The Publisher’s Weekly piece also notes that the S&S will be charging $35 for the eBook, however some further research conducted at StephenKing.com indicates that the ebook will sell for standard Kindle-pricing.

Mr King asks his readers not to “believe the press reports that the e-book reader price for Under the Dome will be $35. This was the result of confusion from a press release from the publisher… It is true that you cannot order the book as an e-download until December 24th, but the physical book, which is a beautiful thing, you can pre-order for less than $9–so who’s better than us?”

So, pricing right?  It’s all up in the air.  Nobody knows what anything is worth whether it’s a brand spankin’ new hardcover or an infinitely replicable digital file.  Are they both worth $9?  Really?  Are publishers seriously asking the public to swallow that crock?

But they’re trapped between the ruthless capitalism of dominant retailers at war with each other and the ruthless efficiency of the digital age.

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Let’s say for example that the Great Book Pricing War of 2009 wasn’t happening and skewing this argument beyond proportion and let’s say that S&S thought that $35 for a hard cover was a fair price – which it is – and that $35 for an eBook was also a fair price – which is arguable to say the least.

I float this scenario forward for your consideration because I have heard book publishers say the very same thing – that a digital file should be priced at the same level as the physical product.

To me this notion of equal pricing for physical/digital looks more like a series of test balloons designed to reinforce industry fears than skillful marketing strategies for new books by some of English language’s most beloved authors.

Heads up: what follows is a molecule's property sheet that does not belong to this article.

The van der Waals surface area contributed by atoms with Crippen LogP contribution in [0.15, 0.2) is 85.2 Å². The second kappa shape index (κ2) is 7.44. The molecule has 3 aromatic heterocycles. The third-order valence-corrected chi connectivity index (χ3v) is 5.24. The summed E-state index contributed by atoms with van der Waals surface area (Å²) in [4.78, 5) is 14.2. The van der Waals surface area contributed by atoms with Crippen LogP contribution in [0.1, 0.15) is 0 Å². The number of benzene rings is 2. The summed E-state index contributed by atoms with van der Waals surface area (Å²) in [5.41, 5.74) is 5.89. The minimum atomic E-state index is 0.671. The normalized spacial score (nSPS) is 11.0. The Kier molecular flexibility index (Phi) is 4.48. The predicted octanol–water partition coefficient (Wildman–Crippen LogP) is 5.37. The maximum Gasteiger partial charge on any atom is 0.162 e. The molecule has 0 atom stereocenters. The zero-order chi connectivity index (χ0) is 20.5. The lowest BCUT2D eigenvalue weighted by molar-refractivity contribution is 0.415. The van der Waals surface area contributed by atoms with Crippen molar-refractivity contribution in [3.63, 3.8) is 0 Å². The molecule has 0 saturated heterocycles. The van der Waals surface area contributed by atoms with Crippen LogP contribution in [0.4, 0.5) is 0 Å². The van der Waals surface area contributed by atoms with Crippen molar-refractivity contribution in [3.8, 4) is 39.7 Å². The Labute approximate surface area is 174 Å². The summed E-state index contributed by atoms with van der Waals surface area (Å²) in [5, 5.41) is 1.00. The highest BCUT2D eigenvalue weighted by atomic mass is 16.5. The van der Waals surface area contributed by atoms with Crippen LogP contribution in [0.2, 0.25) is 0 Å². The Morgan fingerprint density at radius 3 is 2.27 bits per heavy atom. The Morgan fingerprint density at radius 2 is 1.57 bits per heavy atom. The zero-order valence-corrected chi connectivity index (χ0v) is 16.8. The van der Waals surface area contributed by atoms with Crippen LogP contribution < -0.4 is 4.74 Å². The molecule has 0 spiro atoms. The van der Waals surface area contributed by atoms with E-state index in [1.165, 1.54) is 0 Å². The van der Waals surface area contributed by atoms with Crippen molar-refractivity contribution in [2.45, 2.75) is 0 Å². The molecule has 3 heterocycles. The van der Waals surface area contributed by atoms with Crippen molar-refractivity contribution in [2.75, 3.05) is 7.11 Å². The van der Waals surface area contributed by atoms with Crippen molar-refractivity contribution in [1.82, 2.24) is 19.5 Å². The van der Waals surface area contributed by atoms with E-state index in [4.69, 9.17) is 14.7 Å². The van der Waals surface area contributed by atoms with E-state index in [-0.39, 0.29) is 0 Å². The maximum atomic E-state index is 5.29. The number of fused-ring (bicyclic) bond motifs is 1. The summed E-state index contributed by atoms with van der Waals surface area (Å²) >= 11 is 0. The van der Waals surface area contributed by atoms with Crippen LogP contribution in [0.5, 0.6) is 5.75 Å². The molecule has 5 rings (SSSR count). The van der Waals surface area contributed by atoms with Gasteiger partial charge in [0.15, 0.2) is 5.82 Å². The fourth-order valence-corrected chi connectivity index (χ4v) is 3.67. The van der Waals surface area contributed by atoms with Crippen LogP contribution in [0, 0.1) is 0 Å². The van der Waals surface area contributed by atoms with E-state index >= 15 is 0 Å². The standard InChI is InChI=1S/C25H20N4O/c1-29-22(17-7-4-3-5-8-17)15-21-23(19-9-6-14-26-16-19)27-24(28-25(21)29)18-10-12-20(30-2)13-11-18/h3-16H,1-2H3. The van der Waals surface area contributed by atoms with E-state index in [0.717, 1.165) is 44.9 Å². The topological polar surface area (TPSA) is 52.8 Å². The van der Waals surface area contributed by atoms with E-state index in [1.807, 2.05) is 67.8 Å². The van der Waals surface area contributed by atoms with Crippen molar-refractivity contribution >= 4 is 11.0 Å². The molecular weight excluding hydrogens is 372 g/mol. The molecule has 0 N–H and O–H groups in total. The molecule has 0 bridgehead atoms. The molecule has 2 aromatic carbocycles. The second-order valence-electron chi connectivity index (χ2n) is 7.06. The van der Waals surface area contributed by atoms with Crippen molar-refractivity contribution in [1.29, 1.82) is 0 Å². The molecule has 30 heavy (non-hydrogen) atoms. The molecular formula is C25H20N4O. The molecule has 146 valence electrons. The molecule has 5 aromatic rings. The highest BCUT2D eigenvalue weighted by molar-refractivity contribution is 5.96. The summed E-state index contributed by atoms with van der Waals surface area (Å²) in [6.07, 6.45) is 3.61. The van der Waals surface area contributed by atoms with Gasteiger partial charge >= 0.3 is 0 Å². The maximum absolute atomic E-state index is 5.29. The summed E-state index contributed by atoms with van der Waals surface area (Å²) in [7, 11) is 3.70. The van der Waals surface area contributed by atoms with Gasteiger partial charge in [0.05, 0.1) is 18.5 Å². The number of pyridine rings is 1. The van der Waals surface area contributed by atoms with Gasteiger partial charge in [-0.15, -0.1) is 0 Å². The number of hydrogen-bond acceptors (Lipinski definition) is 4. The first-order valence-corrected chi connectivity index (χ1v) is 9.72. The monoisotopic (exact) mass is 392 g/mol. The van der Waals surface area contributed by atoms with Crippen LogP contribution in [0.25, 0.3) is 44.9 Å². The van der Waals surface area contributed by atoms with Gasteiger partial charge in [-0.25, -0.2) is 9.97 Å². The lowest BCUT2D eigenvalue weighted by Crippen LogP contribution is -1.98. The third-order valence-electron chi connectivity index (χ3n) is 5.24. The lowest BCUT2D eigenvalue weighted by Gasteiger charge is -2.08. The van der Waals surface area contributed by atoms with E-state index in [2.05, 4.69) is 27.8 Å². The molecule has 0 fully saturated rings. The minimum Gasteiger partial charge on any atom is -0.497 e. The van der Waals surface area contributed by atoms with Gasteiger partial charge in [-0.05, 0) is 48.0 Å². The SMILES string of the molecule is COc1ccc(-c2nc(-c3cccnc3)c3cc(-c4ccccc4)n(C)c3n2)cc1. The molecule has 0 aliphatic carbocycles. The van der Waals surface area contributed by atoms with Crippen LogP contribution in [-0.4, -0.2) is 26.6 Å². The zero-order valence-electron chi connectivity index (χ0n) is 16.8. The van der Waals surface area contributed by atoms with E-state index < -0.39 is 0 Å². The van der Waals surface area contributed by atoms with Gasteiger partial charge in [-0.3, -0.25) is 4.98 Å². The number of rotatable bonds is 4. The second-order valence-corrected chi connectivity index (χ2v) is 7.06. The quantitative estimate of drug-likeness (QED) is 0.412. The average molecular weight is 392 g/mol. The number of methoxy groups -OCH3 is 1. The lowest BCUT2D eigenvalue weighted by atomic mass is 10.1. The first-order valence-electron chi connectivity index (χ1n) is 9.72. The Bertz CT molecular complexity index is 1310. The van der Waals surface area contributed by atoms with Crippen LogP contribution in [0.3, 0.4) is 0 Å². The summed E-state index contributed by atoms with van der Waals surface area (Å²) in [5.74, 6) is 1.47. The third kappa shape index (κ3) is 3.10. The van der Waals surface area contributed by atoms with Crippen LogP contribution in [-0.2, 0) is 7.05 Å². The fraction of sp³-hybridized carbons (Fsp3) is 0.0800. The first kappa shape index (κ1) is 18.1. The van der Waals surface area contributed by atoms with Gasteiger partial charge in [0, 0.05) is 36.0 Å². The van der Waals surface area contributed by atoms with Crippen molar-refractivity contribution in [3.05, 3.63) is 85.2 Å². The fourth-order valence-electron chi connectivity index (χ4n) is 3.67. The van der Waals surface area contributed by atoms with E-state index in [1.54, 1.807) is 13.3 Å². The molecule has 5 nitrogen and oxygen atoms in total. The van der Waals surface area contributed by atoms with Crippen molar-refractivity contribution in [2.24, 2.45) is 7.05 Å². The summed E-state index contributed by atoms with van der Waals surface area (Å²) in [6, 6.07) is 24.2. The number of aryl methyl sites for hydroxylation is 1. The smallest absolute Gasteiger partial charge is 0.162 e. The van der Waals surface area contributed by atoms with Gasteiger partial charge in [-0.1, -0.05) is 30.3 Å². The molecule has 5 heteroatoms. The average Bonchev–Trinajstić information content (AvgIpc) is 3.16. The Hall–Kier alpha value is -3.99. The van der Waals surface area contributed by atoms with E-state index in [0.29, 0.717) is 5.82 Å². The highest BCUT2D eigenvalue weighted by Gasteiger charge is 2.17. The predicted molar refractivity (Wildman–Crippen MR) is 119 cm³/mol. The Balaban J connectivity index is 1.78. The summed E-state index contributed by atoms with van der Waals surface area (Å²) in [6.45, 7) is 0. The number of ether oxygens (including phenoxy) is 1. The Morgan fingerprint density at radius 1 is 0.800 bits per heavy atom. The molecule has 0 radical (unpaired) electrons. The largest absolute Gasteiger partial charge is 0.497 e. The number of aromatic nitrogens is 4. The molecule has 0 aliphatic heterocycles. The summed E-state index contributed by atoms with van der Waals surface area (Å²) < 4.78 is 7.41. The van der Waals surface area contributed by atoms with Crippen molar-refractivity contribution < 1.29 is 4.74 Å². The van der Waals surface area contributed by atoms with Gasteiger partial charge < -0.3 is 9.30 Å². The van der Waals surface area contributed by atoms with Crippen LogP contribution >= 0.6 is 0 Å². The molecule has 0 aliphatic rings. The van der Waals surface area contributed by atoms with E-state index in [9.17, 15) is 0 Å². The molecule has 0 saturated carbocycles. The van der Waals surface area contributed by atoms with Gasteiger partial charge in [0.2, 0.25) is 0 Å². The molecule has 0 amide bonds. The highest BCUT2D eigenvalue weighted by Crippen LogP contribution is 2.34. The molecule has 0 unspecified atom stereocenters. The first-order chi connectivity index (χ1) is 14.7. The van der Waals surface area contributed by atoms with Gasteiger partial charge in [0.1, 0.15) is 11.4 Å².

Who gave the final OK on that pricing strategy and where is he/she getting their information?

It’s well documented that the last Harry Potter book – itself a hefty tome – was pirated and disseminated almost immediately upon release (in fact, an in-house perp at Scholastic did the job even before the book hit the shelves) and surely the people at Simon and Schuster are aware that this will happen here, too.  I expect that this book will be seeded widely within 24 hours of officially going on sale.

I have documented the bibliographic zeal that Stephen King’s fans show toward his work online in my presentations on DRM and Free Content.  I expect that a great majority will look at the cost of $35 for the hard cover version as a fair price to pay – and indeed many of the people who use P2P/torrent sites to download and share Stephen King’s books are dedicated enough to purchase the physical copy – and will see the same price for a digital file as incomprehensibly expensive.

This will certainly bear watching.  I have to believe that this is some kind of Big Author Test of Current Market Conditions rather than a strategy that S&S expects to trot out for every new hard cover release.

Dan Brown’s The Lost Symbol showed us something about this new digital/print landscape and the new Stephen King promises to yield even more data even if it seems that it will come at the expense of common sense.

But one must keep an open mind.  Hopefully this publishing event will show us something new.